Water/Wastewater

  • Is the US Facing a Water Crisis?

Is the US Facing a Water Crisis?

Feb 02 2020

According to the World Economic Forum’s Global Risks Report 2019, water scarcity is the fourth biggest threat facing mankind, behind only weapons of mass destruction, failure to appropriately deal with climate change and the prevalence of extreme weather events. Indeed, the issue is a more pressing one than many may believe, with some studies predicting that over two-thirds of the world population could be subject to water scarcity by as early as 2025.

While such issues are commonly associated with impoverished and sun-scorched regions of the planet such as Africa, Asia and the Middle East, there is a growing body of evidence that suggests the USA is also facing a water crisis of its own. Although not as grave as the situation in some parts of the world, contamination of existing supplies and a shortfall in future ones mean it might not be too long before some states find themselves unable to meet the H20 demands of their populations.

Something in the water

Given its prosperity and position at the forefront of global politics, it’s tempting to view the US as exempt from issues such as water contamination. However, confidence in drinking water supplies in the country were shaken in 2014, after the town of Flint in Michigan suffered a major crisis which exposed over 100,000 Americans to unsafe concentrations of lead in their drinking water. Stopgap solutions, such as the donation of high-performance water purifiers to afflicted residents, helped to circumvent the problem temporarily, but a permanent solution has yet to be found.

Indeed, recent studies suggest that millions of Americans in other parts of the country are also accessing drinking water systems which violate health safety standards. The effect that this is having on the health of the American people is still not fully known, but its impact on their outlook certainly is. A 2017 survey found that 63% of those questioned said they harboured serious concerns about the safety of their drinking water, while 57% thought that pollution of rivers, lakes and reservoirs was a major issue in the States. This, despite the fact that methods of analysing drinking water quality are more sophisticated than ever before.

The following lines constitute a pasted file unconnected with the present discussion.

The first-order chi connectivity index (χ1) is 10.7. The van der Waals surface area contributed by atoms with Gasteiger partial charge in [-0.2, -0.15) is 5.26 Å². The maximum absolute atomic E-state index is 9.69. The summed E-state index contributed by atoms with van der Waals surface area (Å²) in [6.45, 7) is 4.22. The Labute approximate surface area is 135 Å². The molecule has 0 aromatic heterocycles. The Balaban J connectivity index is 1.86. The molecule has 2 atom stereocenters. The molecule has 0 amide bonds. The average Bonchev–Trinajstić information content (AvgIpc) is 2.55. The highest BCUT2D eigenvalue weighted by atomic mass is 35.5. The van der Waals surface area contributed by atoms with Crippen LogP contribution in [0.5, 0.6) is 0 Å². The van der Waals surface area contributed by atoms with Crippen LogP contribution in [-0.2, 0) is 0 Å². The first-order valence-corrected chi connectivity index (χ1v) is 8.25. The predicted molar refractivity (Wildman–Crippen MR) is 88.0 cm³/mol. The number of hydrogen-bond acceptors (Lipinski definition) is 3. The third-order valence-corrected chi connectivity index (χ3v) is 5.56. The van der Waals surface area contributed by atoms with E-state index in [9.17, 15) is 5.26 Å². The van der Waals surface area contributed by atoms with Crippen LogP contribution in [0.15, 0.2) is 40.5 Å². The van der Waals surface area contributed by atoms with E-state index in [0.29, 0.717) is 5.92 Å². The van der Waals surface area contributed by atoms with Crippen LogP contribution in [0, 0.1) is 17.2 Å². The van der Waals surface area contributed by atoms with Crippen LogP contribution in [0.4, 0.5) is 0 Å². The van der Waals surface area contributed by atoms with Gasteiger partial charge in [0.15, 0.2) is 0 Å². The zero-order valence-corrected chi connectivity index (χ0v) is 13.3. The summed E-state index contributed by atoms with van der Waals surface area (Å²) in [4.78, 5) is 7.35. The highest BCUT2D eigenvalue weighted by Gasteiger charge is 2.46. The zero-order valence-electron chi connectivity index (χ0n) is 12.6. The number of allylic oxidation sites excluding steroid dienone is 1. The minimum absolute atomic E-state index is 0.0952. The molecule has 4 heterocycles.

In short supply

Perhaps even more worryingly, the supplies that some US states currently possess are projected to fall short of the demands of their populations within an alarmingly short window of time. New Mexico is believed to be most at risk, with its water shortage issues on a par with those found in places like the United Arab Emirates and Eritrea. Meanwhile, the major droughts which have afflicted California over the last decade mean it is not far behind.

In fact, researchers have estimated that almost half (96 of 204) water basins in the country could see demand outstrip supply as soon as 2071. That gives the authorities just over 50 years to address the problem, but given that the vast majority of water consumption is taken up by agriculture, and that the issues involved are exacerbated by climate change, it’s clear that a half-century might be an altogether too generous timescale for finding a solution. Make no mistake: the US is facing a water crisis and failure to act now could incur serious repercussions further down the road.  


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